Our last post discussed the growing plague of molecular obesity, and how numerous metrics have been designed to control it. In a paper published online in J. Comput. Aided Mol. Des. Paul Mortenson and Chris Murray of Astex describe a new one: LLEAT.
Although ligand efficiency (LE) is probably the most widely used and intuitive metric, it does not take into account lipophilicity. Other indices do, notably ligand lipophilicity efficiency (LLE) and ligand-efficiency-dependent lipophilicity (LELP), but these both have drawbacks for evaluating fragments. LLE (defined as pIC50 – log P) is not normalized for size; for a fragment to have an (attractive) LLE ≥ 5 it would need an exceptionally low log P or an exceptionally high affinity. LELP, defined as log P / ligand efficiency, is also potentially misleading since a compound could have an acceptable LELP value even with a low ligand efficiency if the log P is also very low.
To address these problems, Mortenson and Murray have tried to strip out the non-specific binding a lipophilic molecule experiences when going from water to a binding site in a protein. They define this modified free energy of binding as:
ΔG* = ΔG - ΔGlipo
≈ RT ln (IC50) + RT ln (P)
≈ ln (10) * RT (log P - pIC50)
In order to put values coming out of this metric on the same scale as those from ligand efficiency, they add a constant, such that:
LLEAT = 0.11 – ΔG* / (number of heavy atoms)
Thus, just as in ligand efficiency, the goal is for molecules to have LLEAT ≥ 0.3 kcal/mol per heavy atom.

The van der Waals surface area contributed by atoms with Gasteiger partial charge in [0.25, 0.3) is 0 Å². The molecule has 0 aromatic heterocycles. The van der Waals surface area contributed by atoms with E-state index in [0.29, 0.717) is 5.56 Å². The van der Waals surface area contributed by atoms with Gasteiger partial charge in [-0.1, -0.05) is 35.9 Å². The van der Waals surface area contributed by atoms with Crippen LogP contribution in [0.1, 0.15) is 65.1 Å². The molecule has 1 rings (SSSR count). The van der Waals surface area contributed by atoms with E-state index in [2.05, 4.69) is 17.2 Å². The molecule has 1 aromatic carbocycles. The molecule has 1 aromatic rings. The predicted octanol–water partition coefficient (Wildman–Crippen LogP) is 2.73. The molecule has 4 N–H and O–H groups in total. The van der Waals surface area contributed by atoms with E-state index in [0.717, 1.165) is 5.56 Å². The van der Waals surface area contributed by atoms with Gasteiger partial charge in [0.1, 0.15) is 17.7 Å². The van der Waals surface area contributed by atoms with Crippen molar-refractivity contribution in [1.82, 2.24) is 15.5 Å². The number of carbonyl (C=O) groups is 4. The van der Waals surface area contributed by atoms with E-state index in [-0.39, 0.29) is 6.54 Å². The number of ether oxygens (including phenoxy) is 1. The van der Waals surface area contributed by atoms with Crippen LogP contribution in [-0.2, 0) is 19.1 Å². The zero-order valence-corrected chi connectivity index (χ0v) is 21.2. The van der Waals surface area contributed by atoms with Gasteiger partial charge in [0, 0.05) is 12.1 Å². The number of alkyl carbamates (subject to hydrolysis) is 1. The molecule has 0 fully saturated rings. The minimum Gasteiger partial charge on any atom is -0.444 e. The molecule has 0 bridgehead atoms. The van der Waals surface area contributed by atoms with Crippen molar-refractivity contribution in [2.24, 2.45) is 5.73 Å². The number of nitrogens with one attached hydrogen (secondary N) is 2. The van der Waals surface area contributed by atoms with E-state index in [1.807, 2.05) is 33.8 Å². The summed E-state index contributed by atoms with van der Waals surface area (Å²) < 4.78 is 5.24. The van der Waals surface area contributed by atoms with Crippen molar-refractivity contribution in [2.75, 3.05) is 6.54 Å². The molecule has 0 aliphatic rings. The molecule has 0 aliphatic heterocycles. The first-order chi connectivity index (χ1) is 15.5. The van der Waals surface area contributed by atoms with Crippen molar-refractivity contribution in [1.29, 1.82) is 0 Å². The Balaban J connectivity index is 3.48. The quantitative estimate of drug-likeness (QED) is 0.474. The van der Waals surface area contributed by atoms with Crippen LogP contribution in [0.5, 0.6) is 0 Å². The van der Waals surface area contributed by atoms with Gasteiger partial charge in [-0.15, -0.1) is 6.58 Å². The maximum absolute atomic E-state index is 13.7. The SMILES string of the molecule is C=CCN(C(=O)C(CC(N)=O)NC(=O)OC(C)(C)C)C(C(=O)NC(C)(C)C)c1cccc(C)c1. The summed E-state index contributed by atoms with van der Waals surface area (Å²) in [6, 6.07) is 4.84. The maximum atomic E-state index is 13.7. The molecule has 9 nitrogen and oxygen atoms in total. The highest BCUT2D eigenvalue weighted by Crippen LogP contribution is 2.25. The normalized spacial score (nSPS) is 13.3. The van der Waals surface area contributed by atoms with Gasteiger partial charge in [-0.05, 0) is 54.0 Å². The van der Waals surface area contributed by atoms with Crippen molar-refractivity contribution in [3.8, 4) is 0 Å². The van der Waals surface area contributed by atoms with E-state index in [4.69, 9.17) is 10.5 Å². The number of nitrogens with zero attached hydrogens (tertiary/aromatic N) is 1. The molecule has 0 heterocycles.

The index has some interesting implications. For example, the two fragments below have the same number of heavy atoms, and thus if they had the same activity they would have the same ligand efficiency; on this measure alone, neither would be preferred as a starting point for further work. However, because of their very different lipophilicities, fragment 2 would need to be 45 times more potent than fragment 1 in order to have the same LLEAT of at least 0.3.
AT at 0.3, the phenyl would need to produce a 460-fold boost in potency while the piperazinyl would need to improve potency only 3-fold. This is consistent with what other folks have reported qualitatively, but it’s nice to have a simple quantitative measure.
Although some people may groan at yet another index, and no metric is perfect, I like the fact that this one is intuitive and has the same range of “acceptable” values as ligand efficiency. What do you think – is it useful?